Thursday, January 22, 2009

Financing higher education

An NYT piece on (smallish) upticks in the fraction of college costs covered by students and their parents directly through tuition rather than indirectly through taxes. that, of course, is not quite how the NYT frames it but for middle class parents that is largely the question. Is it better to have an implicit forced savings scheme (of the unfunded, pay-as-you-go social security sort) or to have people save on their own (perhaps via home equity) and then pay tuition when the time comes. The implicit savings scheme operates via the distortionary tax system and so creates a lot of costly little triangles of deadweight loss; as a result, the behavioral economics that leads to suboptimal college attendance needs to be pretty serious to make it the preferred option.

Also in the mix are implicit transfers from low income people, whose children are less likely to go to college and tend to attend cheaper (to the public), lower quality colleges when they do, as well as between childless middle class familes and middle class families whose children choose not to attend college to middle class families whose children do attend college. These sorts of transfers are not the kinds implied by most philosophical justifications for redistribution.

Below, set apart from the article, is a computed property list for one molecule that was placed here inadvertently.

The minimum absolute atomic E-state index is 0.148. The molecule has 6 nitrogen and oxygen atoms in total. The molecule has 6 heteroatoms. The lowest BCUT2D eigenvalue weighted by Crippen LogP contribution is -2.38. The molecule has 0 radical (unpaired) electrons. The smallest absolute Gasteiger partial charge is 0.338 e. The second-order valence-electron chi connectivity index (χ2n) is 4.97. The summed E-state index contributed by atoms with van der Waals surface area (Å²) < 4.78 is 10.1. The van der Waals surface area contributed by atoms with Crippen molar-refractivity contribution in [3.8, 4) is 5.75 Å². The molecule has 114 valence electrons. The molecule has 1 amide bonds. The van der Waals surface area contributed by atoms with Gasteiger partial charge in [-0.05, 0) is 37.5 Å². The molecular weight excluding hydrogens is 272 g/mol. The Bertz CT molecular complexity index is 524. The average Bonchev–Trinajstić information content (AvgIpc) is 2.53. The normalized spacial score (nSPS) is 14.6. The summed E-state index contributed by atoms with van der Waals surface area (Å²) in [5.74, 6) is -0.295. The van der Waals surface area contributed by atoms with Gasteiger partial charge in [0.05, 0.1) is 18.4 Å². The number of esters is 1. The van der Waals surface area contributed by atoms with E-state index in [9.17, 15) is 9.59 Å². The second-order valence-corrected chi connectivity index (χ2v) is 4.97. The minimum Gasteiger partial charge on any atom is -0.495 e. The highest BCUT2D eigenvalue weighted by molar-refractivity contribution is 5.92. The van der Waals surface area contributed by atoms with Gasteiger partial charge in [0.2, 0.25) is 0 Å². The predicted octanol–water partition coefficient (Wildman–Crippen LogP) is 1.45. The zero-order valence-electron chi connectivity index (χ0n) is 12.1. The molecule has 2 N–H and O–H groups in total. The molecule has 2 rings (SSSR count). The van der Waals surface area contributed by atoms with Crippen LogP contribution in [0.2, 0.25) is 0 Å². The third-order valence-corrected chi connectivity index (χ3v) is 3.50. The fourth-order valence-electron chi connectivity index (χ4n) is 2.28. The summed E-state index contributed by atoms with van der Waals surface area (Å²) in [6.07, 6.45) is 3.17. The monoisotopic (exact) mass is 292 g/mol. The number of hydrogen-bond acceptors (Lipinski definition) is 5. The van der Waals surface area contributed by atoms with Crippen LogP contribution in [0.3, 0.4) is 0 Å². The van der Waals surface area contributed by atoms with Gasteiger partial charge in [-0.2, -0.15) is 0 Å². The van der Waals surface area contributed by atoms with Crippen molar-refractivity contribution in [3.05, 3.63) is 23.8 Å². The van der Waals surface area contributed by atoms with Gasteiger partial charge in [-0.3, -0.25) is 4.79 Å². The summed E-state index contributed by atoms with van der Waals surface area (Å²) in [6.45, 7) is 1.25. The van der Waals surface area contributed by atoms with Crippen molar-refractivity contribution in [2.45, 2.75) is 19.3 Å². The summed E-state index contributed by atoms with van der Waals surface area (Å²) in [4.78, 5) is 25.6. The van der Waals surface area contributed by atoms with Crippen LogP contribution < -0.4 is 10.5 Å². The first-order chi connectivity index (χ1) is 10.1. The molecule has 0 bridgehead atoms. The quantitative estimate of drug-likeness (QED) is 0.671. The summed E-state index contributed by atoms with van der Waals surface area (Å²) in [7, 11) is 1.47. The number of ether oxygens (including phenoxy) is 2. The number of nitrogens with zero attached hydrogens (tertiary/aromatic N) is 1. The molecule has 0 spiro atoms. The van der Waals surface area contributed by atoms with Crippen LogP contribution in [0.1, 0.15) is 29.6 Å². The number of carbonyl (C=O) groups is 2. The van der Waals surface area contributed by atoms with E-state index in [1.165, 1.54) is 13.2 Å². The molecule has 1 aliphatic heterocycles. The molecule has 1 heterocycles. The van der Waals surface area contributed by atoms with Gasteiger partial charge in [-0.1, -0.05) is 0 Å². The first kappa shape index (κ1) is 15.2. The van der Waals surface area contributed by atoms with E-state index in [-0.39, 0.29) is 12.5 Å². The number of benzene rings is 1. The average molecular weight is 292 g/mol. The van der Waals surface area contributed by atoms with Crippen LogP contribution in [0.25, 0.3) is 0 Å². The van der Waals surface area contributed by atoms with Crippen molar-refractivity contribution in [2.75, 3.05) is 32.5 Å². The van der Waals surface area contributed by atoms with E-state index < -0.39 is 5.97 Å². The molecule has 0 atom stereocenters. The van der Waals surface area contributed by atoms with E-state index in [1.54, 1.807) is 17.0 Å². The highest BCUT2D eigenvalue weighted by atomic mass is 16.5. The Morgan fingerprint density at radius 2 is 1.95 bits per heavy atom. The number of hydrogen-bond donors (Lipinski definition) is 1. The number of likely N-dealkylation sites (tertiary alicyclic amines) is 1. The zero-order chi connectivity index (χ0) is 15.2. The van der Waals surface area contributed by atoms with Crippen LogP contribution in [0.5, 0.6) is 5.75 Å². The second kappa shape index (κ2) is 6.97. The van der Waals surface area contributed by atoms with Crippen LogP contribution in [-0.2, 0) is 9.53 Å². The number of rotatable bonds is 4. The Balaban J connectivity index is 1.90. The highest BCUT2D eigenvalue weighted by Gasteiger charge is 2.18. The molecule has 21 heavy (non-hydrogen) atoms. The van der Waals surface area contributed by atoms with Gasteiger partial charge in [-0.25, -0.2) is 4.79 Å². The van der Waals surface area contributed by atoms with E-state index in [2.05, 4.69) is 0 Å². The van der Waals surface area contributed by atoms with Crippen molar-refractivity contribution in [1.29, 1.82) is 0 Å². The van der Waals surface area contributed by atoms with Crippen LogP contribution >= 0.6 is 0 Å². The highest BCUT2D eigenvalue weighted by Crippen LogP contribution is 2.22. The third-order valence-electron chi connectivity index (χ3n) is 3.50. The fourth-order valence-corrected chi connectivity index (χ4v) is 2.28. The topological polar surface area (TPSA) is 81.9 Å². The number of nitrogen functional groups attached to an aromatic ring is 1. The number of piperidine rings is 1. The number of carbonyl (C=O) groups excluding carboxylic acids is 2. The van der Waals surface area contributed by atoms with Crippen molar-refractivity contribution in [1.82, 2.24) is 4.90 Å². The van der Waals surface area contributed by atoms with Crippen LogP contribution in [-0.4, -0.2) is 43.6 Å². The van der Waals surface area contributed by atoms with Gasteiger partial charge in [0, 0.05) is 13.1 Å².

The present scheme hardly seems optimal, but the confused public discussion which ignores indirect payment via taxes, ignores the deadweight costs of tax finance, ignores possible effects of public subsidies on the prices of inputs, assumes spillovers that have not been shown to exist in any serious way (other than voting, and it is not clear that marginal voters add or detract from the process) and neglects the various (rather unattractive) implicit transfers in the present scheme does not inspire much confidence that any policy changes will improve the situation rather than worsening it.

Addendum: blogger is having trouble with the link, which is:

Hat tip: Dan Black